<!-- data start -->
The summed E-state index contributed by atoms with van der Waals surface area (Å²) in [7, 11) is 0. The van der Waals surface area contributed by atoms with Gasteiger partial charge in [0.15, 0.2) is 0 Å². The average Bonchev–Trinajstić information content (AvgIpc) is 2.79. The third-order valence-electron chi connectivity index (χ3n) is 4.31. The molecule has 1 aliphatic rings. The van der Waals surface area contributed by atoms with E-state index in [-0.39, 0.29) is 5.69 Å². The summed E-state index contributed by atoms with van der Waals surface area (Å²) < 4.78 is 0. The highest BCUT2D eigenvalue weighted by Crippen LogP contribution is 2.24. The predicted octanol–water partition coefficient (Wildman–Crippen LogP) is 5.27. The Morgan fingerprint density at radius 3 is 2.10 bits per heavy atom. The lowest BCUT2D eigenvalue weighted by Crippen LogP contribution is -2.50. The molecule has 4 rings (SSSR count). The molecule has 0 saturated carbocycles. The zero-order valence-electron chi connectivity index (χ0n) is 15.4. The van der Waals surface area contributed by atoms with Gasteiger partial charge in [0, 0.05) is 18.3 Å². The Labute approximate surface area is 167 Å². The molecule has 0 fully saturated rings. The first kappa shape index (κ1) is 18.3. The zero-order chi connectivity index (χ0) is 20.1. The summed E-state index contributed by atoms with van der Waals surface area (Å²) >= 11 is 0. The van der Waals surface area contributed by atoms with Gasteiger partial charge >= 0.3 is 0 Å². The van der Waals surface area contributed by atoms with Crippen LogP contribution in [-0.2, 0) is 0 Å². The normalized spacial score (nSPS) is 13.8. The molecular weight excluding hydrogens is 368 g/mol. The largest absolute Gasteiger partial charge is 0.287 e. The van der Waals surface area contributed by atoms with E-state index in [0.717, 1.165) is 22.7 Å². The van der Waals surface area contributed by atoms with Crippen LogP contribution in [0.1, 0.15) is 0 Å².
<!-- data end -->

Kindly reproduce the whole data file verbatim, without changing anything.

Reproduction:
The summed E-state index contributed by atoms with van der Waals surface area (Å²) in [7, 11) is 0. The van der Waals surface area contributed by atoms with Gasteiger partial charge in [0.15, 0.2) is 0 Å². The average Bonchev–Trinajstić information content (AvgIpc) is 2.79. The third-order valence-electron chi connectivity index (χ3n) is 4.31. The molecule has 1 aliphatic rings. The van der Waals surface area contributed by atoms with E-state index in [-0.39, 0.29) is 5.69 Å². The summed E-state index contributed by atoms with van der Waals surface area (Å²) < 4.78 is 0. The highest BCUT2D eigenvalue weighted by Crippen LogP contribution is 2.24. The predicted octanol–water partition coefficient (Wildman–Crippen LogP) is 5.27. The Morgan fingerprint density at radius 3 is 2.10 bits per heavy atom. The lowest BCUT2D eigenvalue weighted by Crippen LogP contribution is -2.50. The molecule has 4 rings (SSSR count). The molecule has 0 saturated carbocycles. The zero-order valence-electron chi connectivity index (χ0n) is 15.4. The van der Waals surface area contributed by atoms with Gasteiger partial charge in [0, 0.05) is 18.3 Å². The Labute approximate surface area is 167 Å². The molecule has 0 fully saturated rings. The first kappa shape index (κ1) is 18.3. The zero-order chi connectivity index (χ0) is 20.1. The summed E-state index contributed by atoms with van der Waals surface area (Å²) >= 11 is 0. The van der Waals surface area contributed by atoms with Gasteiger partial charge >= 0.3 is 0 Å². The van der Waals surface area contributed by atoms with Crippen LogP contribution in [-0.2, 0) is 0 Å². The normalized spacial score (nSPS) is 13.8. The molecular weight excluding hydrogens is 368 g/mol. The largest absolute Gasteiger partial charge is 0.287 e. The van der Waals surface area contributed by atoms with E-state index in [0.717, 1.165) is 22.7 Å². The van der Waals surface area contributed by atoms with Crippen LogP contribution in [0.1, 0.15) is 0 Å².